Source: The Economist
An army of new online courses is scaring the wits out of traditional universities. But can they find a viable business model?
DOTCOM mania was slow in coming to higher education, but now it has the venerable industry firmly in its grip. Since the launch early last year of Udacity and Coursera, two Silicon Valley start-ups offering free education through MOOCs, massive open online courses, the ivory towers of academia have been shaken to their foundations. University brands built in some cases over centuries have been forced to contemplate the possibility that information technology will rapidly make their existing business model obsolete. Meanwhile, the MOOCs have multiplied in number, resources and student recruitment—without yet having figured out a business model of their own.
Besides providing online courses to their own (generally fee-paying) students, universities have felt obliged to join the MOOC revolution to avoid being guillotined by it. Coursera has formed partnerships with 83 universities and colleges around the world, including many of America’s top-tier institutions.
EdX, a non-profit MOOC provider founded in May 2012 by Harvard University and the Massachusetts Institute of Technology and backed with $60m of their money, is now a consortium of 28 institutions, the most recent joiner being the Indian Institute of Technology in Mumbai. Led by the Open University, which pioneered distance-learning in the 1970s, FutureLearn, a consortium of 21 British, one Irish and one Australian university, plus other educational bodies, will start offering MOOCs later this year. But Oxford and Cambridge remain aloof, refusing to join what a senior Oxford figure fears may be a “lemming-like rush” into MOOCs. (more…)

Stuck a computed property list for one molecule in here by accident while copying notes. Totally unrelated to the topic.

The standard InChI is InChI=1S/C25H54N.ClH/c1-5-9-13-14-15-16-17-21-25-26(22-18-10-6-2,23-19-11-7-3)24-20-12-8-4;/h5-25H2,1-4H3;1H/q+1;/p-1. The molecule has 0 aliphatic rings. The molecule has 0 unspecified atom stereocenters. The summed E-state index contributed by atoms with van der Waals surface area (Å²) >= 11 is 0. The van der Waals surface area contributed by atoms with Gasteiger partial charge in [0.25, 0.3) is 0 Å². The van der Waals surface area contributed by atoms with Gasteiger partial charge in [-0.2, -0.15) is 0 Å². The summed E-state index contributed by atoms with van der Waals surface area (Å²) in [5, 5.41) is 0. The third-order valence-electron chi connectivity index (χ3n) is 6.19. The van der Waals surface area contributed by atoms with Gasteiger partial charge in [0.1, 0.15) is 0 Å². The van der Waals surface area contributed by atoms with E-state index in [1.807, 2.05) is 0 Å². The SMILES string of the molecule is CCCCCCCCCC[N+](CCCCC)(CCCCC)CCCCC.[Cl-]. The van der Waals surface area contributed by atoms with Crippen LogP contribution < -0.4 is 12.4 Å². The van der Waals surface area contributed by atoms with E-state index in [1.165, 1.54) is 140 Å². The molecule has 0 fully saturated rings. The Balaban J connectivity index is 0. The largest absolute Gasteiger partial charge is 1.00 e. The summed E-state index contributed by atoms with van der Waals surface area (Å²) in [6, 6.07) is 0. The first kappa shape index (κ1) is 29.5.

The job description “data scientist” didn’t exist five years ago. No one advertised for an expert in data science, and you couldn’t go to school to specialize in the field. Today, companies are fighting to recruit these specialists, courses on how to become one are popping up at many universities, and the Harvard Business Review even proclaimed that data scientist is the “sexiest” job of the 21st century.
Along with fueling privacy concerns, of course, the mainframes helped prompt the growth and innovation that we have come to associate with the computer age. Today, many experts predict that the next wave will be driven by technologies that fly under the banner of Big Data — data including Web pages, browsing habits, sensor signals, smartphone location trails and genomic information, combined with clever software to make sense of it all.
Proponents of this new technology say it is allowing us to see and measure things as never before — much as the microscope allowed scientists to examine the mysteries of life at the cellular level. Big Data, they say, will open the door to making smarter decisions in every field from business and biology to public health and energy conservation.
Why It Matters
The Obama 2012 campaign used data analytics and the experimental method to assemble a winning coalition vote by vote. In doing so, it overturned the long dominance of TV advertising in U.S. politics and created something new in the world: a national campaign run like a local ward election, where the interests of individual voters were known and addressed.
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Source: Technology Review
Daniel Burrus: Inventing the Future
Daniel Burrus is considered one of the World’s Leading Futurists on Global Trends and Innovation. The New York Times has referred to him as one of the top three business gurus in the highest demand as a speaker. He is a strategic advisor to executives from Fortune 500 companies helping them to develop game-changing strategies based on his proven methodologies for capitalizing on technology innovations and their future impact. He is the author of six books, including The New York Times and The Wall Street Journal best seller Flash Foresight as well as the highly acclaimed Technotrends.
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